• The formation of PCT clusters needs to be speeded up. Reinforcing this week’s recommendation by the Health Select Committee, we have suggested that the formation of the PCT ‘clusters’ (which will help manage the transition) needs to be speeded up, with assurances given about their longer term existence so that they can attract and retain the best talent. If allowed to, such clusters could perform a valuable long term role helping to manage financial risk, providing commissioning support to GP consortia as well as overseeing the contracts for local primary care providers on behalf of the NHS Commissioning Board.
  • The bringing together of GP commissioners and secondary care providers should be encouraged. The evidence suggests that to be effective GP commissioners will need to work closely with their specialist colleagues in community, social care, mental health, and secondary care settings. There have been some radical and promising developments across England along these lines already, although these may now be at risk because of the fast pace of organisational reform.
  • Shadow GP consortia should be expected to meet explicit performance markers before proceeding to fully fledged consortia status. Evidence from the last 20 years of various forms of GP commissioning, and from international experience suggests it will take years for GP consortia to become effective at commissioning across the full range of health services. We therefore suggest that akin to the authorisation regime for foundation trusts, GP consortia should have a similar explicit authorisation regime that enables them to commission good quality care across a progressively wider range of services, as well as handle increasing amounts of NHS funds effectively.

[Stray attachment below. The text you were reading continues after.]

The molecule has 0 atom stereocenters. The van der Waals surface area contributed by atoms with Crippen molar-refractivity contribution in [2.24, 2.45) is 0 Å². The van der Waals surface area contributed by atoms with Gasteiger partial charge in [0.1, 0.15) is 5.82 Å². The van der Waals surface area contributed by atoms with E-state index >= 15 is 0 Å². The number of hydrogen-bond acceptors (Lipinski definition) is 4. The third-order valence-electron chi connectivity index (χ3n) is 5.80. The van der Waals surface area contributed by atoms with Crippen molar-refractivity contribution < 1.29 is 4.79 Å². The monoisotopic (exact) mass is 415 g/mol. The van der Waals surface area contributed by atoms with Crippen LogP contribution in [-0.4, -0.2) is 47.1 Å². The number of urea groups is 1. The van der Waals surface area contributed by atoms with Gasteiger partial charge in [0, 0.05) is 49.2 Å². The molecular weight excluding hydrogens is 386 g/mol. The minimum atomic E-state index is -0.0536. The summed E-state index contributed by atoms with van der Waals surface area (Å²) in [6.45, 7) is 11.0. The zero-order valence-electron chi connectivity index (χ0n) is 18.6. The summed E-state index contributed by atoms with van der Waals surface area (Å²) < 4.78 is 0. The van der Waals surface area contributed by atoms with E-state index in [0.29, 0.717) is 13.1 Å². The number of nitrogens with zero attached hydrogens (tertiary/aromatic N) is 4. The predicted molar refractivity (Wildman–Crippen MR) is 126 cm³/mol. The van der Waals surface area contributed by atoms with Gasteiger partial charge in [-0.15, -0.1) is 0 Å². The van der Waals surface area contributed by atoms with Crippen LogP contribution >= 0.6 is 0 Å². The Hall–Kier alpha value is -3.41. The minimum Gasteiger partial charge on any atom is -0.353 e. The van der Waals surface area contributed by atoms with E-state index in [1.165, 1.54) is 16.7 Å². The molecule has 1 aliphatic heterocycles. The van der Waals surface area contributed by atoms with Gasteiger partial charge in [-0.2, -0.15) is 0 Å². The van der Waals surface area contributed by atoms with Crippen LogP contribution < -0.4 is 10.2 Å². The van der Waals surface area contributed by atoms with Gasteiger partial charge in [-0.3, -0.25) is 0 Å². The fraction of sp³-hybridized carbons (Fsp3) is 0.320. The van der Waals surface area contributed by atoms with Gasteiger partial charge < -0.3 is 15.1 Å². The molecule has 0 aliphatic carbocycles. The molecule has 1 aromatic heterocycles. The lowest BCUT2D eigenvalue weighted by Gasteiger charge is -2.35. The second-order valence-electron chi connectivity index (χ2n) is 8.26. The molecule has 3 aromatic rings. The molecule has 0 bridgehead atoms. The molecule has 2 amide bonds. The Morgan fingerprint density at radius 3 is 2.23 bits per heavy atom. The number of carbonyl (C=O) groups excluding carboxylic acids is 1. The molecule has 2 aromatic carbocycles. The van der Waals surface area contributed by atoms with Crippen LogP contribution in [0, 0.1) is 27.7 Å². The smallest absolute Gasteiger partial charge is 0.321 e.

• The decision to allow maximum prices to be set and negotiated in key areas (in particular for services for mentally ill people) must be reversed. International evidence shows that price competition in hospital care is associated with a reduction in quality of care.
  • More transparency in the way that financial risk is managed and resources allocated is needed. In Liberating the NHS: Legislative framework and next steps, the Government suggests that the NHS Commissioning Board ‘may establish a contingency fund to make payments to GP consortia to discharge commissioning functions. The NHS Commissioning Board will also have the power to adjust consortia allocations in future years to reflect previous underspends or overspends’. The principles of allocation to the NHS are on the basis of health needs and there is potential for allocations outside this process to be ‘regressive’ i.e. not based on need. It is vital that the principles and rules for sharing financial risk are made completely transparent to consortia if they are to be confident that there is a fair and predictable process.

Notes to editors

  1. The Nuffield Trust has today, separately, published a new report: GP commissioning: insights from medical groups in the United States, which examines the American experience of handing the equivalent of commissioning budgets to doctors over the past 20 years. Our senior researchers visited a number of clinically-led medical groups in California and the resulting report contains important lessons for the NHS in England as the Government prepares to transfer control of £80 billion of the NHS budget to GP consortia. Download the report and view the press release.